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Increased risk of levothyroxine-treated hypothyroidism preceding the diagnosis of rheumatoid arthritis: a nationwide registry study


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CER6672
2014 Vol.32, N°4
PI 0455, PF 0459
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PMID: 24959977 [PubMed]

Received: 05/06/2013
Accepted : 15/11/2013
In Press: 06/06/2014
Published: 23/07/2014

Abstract

OBJECTIVES:
To evaluate the prevalence of levothyroxine-treated hypothyroidism in rheumatoid arthritis (RA) patients at the time of RA diagnosis in comparison to age- and sex-specific general population. Other objectives were to determine whether the risk of hypothyroidism varies by age at the onset of RA, or by sex or rheumatoid factor (RF) status.
METHODS:
We identified 7,209 incident RA patients diagnosed between January 2004 and December 2007 from a Finnish nationwide register of special reimbursements for medication costs. The presence of hypothyroidism at RA diagnosis was identified from the same register based on special reimbursement decisions for levothyroxine substitution. The prevalence of levothyroxine-treated hypothyroidism was compared to that of an age- and sex-specific Finnish population, and a standardised rate ratio (SRR) for hypothyroidism was calculated.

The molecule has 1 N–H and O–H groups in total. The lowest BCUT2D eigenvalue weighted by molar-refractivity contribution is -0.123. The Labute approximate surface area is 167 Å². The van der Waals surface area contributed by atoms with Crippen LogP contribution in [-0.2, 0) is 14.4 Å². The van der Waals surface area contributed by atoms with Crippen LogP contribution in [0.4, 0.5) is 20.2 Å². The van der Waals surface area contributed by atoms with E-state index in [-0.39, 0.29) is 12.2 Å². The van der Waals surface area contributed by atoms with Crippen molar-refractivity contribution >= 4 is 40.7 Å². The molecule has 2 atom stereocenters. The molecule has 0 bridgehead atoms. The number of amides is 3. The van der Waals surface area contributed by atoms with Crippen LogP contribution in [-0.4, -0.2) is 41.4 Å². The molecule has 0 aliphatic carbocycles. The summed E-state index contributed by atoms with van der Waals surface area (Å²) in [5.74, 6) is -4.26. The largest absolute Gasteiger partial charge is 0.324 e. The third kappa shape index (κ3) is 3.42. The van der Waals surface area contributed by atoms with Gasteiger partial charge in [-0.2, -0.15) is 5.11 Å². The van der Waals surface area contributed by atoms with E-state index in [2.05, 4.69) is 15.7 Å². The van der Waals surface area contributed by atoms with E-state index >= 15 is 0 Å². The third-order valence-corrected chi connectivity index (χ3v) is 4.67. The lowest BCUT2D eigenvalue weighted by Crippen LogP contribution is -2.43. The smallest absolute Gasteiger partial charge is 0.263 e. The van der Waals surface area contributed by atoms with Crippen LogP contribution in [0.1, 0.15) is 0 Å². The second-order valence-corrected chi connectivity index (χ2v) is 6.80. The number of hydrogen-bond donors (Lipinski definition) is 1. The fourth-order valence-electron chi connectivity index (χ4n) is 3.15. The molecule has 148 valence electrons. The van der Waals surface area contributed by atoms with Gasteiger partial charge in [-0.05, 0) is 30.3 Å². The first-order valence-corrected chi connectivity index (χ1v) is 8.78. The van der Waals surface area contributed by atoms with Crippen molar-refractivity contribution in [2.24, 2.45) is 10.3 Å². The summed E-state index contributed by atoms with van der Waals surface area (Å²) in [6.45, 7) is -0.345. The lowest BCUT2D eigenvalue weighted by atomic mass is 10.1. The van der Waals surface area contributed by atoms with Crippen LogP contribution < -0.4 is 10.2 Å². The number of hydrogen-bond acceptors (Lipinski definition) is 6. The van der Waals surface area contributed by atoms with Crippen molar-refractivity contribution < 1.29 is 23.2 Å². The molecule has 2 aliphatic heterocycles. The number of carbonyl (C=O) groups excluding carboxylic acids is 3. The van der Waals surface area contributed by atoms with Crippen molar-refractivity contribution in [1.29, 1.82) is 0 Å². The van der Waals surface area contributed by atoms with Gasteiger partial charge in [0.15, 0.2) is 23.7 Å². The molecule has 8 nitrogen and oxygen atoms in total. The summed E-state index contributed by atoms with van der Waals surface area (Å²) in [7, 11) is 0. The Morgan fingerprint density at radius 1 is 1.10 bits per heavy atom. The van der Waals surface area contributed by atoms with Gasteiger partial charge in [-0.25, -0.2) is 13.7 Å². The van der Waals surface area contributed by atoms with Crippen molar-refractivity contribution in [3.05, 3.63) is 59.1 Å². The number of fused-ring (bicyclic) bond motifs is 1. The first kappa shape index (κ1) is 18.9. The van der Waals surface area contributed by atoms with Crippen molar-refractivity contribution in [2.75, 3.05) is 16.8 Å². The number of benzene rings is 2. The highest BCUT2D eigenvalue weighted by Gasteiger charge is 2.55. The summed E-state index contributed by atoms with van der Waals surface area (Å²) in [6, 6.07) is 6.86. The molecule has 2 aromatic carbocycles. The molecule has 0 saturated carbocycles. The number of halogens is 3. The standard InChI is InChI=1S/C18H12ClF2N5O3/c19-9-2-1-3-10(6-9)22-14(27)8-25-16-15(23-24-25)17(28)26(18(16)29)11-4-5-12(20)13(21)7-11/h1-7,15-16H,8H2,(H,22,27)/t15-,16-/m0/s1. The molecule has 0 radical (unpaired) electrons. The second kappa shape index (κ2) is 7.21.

RESULTS:
The SRR for levothyroxine-treated hypothyroidism preceding RA was 1.51 (95% CI 1.35 to 1.67). Neither RF status nor sex modified the risk, although the results did not reach statistical significance among men. The SRR was highest, almost 2.5 among younger female RA patients (20-49 years of age), the excess prevalence of hypothyroidism decreasing steadily and wearing off among patients who were older at the time of diagnosis. The absolute prevalence of hypothyroidism, however, increased with age as it does in the general population.
CONCLUSIONS:
The risk of hypothyroidism is increased among RA patients already at the disease onset, especially among the young women, regardless of RF status. This calls for attention to screening for hypothyroidism in RA patients, preferably when RA has already been diagnosed.

Rheumatology Article